Support SF BayView
Donate or Subscribe to SF Bay View
Follow Us Twitter Facebook

Block Report Radio: Revolutionary radio station empowers the people

January 4, 2014

by The Liberator Magazine

Word reached The Liberator Magazine, based in Philadelphia and distributed in 11 countries and nine cities, that revolutionary Black independent media is about to expand, with the impending launch of Block Report Radio Station on the internet. So they sought out its founder, Oakland journalist JR Valrey, to ask him why he devotes his life to independent media and what we can expect from the new Block Report Radio Station.

Liberator Magazine: How did you end up becoming a journalist?

JR Valrey: I became a journalist because very early on, I saw how the Oakland police abuse people day in and day out, with no consequences. They would rob people, plant dope, falsify reasons for arrest, and it was said that they were responsible for some of the unsolved murders.

Oakland rapper D-Lo, JR
JR, shown here with Oakland rapper D-Lo, is actively involved in the world he covers, whether in Oakland or the favelas of Brazil, a pan-African conference in Tripoli, New Orleans after Katrina or any of the countless places he’s traveled to get the story.
Being solution-oriented, my maternal grandmother talked of a time in Oakland where people stood up for themselves under the guidance of Huey P. Newton and the Black Panther Party. That was the only time where we had some kind of power over our lives and community.

So when I became a teenager, I started to study the Panther movement and other Black people who had stood up for their human rights. I happened to get into a young journalist program in ‘95, and haven’t looked back since.

LM: What about growing up in Oakland prepared you for your work as an activist and newspaper and radio journalist?

JR Valrey: The revolutionary spirit and consciousness in Oakland is not like any other place in the country that I have been to. The influence and residue of the Black Power movement, under the direction of the Black Panther Party, and to a lesser extent George Jackson’s Black Guerrilla Family in the ‘60s and ‘70s created this culture.

On the other hand the Bay Area is also the home of crack cocaine and some of the biggest and most important government counter-intelligence programs in the country. Cocaine was introduced to the area to kill the revolutionary spirit and introduce a more capitalistic mind state of individualism. It has worked to some extent. At this moment, these are two of the biggest eras that lead to the forming of the Oakland and Bay Area culture.

This is where I have resided all of my life, so this culture has had a tremendous effect on me. My connections and consciousness were built in this atmosphere and prepared me for what it is that I do today. As a journalist, I speak to and for those voices who live in these government set up environments of chaos, where we are struggling to survive.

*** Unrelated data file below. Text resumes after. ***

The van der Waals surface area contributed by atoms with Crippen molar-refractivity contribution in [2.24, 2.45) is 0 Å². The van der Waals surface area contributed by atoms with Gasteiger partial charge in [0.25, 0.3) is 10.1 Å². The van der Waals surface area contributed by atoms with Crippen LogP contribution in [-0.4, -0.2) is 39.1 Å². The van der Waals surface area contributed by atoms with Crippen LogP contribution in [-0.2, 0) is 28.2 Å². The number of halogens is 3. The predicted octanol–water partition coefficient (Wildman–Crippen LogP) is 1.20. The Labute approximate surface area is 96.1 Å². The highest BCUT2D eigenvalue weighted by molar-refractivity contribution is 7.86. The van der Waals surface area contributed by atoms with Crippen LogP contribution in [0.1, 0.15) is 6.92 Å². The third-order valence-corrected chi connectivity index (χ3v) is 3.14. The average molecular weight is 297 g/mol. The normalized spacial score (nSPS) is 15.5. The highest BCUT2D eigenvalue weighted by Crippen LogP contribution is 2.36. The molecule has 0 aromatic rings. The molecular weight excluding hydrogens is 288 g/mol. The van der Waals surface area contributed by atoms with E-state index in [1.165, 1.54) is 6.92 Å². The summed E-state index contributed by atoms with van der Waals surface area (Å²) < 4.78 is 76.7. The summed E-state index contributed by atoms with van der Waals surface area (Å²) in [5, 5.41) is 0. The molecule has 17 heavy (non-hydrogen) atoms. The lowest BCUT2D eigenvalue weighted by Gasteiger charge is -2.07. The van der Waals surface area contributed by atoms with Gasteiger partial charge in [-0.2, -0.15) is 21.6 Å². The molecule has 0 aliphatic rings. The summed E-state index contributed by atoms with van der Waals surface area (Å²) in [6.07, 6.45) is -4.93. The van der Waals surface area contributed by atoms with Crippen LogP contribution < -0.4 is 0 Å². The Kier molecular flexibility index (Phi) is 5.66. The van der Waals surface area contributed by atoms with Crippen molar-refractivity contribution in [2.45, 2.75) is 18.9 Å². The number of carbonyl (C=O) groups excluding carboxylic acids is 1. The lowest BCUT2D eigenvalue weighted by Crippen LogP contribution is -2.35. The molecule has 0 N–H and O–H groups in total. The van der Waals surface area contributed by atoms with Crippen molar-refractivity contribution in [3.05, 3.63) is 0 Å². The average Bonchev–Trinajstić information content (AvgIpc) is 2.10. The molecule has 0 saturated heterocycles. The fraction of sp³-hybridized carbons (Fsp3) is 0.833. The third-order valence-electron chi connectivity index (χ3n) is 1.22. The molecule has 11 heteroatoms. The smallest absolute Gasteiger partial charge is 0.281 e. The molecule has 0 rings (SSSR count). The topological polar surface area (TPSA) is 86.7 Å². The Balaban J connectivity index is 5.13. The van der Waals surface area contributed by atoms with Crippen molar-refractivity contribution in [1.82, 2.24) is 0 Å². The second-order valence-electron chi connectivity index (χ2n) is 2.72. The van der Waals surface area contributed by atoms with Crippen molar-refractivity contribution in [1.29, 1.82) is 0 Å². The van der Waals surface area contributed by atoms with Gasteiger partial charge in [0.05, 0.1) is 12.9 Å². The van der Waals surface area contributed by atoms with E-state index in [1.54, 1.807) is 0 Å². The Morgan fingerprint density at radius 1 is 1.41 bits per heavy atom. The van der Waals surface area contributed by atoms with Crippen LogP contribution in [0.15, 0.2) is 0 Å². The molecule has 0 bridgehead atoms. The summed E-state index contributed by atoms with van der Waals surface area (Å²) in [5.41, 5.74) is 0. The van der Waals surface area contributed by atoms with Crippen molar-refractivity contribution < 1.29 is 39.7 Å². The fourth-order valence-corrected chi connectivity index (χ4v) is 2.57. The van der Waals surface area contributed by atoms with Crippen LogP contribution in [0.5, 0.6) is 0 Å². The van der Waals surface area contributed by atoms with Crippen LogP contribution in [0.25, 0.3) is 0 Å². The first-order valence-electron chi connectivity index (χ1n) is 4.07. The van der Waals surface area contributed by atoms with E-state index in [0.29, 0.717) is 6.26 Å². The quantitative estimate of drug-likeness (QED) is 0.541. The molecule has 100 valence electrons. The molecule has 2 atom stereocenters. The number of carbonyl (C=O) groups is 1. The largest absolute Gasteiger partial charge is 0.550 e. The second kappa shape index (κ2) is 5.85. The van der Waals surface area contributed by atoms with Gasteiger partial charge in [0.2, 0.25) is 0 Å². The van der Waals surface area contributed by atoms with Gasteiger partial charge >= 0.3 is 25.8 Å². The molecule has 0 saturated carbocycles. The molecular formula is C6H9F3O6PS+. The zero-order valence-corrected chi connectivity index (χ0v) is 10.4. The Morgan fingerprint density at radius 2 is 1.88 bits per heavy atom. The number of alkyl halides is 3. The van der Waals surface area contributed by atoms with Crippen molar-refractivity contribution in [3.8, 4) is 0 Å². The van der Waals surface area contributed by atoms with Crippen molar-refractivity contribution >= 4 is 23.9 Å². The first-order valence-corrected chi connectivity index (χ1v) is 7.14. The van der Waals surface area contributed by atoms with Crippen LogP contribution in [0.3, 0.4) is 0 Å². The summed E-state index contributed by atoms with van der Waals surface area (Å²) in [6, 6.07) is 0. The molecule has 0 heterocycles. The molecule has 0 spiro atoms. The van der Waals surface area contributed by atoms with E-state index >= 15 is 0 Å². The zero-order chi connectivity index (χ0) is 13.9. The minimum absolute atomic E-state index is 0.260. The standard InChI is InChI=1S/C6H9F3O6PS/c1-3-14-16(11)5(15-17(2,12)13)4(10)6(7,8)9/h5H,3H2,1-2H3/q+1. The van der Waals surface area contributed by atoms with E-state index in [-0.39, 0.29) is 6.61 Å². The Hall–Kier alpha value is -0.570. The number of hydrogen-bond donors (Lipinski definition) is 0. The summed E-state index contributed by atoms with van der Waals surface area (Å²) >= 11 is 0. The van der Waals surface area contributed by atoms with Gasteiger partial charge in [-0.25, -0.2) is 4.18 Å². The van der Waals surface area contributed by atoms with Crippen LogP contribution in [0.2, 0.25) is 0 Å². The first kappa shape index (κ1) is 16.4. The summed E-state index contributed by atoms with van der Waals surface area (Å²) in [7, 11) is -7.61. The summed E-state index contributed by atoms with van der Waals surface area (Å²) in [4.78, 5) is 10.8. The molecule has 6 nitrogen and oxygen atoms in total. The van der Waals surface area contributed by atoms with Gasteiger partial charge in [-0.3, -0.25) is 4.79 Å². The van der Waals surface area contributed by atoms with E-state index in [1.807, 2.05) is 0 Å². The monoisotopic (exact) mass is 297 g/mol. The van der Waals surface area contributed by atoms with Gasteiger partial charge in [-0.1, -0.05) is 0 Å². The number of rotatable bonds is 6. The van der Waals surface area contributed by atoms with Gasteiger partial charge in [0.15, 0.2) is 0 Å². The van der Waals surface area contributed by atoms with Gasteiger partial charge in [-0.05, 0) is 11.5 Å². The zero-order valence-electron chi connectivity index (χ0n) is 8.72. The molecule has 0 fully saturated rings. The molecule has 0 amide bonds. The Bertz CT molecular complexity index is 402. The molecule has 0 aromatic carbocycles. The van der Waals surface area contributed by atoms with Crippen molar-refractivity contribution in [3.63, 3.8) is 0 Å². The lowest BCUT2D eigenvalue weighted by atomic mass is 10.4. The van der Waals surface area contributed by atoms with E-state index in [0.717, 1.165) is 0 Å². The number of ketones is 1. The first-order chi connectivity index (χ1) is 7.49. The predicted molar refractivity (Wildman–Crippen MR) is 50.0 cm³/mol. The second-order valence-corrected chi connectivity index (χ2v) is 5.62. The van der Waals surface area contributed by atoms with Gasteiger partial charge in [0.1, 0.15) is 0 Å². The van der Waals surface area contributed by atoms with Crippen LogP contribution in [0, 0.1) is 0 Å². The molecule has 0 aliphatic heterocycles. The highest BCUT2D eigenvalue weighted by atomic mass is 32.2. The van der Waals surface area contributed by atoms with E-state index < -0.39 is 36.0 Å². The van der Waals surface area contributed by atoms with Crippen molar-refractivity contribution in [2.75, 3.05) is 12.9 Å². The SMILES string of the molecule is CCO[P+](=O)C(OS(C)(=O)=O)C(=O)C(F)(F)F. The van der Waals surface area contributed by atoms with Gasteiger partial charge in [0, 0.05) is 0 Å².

LM: What does it mean to be the “Minister of Information?”

JR Valrey: The title “Minister of Information” came to me when I was working with an organization that I am no longer affiliated with. Since leaving the organization, I added the word “People’s” to “Minister of Information” to clarify that I do not speak for an organization any more; I speak for the people in general.

Although I am not against organization in no way shape or form, leaders in many of these formations have allowed their power among their own followers to go to their heads, instead of trying to use it to be constructive in the interest of the collective or the masses that are supposed to be represented by the organization.

In protest of that phenomenon, I’m the People’s Minister of Information and will help all people and projects no matter what organization they are a part of, as long as I feel that the campaign is noble and worthy.

LM: What is Block Report Radio Station’s goal?

JR Valrey: Our goal is to educate people about the true history of the world via a working class perspective on the current events that we are living through with the intention of moving our listeners into action – shaping their own destinies.

After parting ways with the Pacifica Radio Foundation in September 2013, I realized the Block Report Radio Show brand of distributing news and culture needed to be expanded into a viable internet radio station. There are currently too many voices being left out of the media in our community. Block Report Radio Station will begin to fill the void.

The financial small fish can now compete on a more equal playing ground. This will have a positive effect on everybody who feels like corporate agendas are dominating terrestrial radio.

Our goal is to educate people about the true history of the world via a working class perspective on the current events that we are living through with the intention of moving our listeners into action – shaping their own destinies.

People who are interested in political, social and cultural happenings affecting working class Black and Brown people are the main beneficiaries of Block Report Radio. Besides donating (at Indiegogo), you can get involved by joining the national and international community outreach team or also by applying to have a show on the air. The project will start during the month of January 2014 and will be based out of downtown Oakland.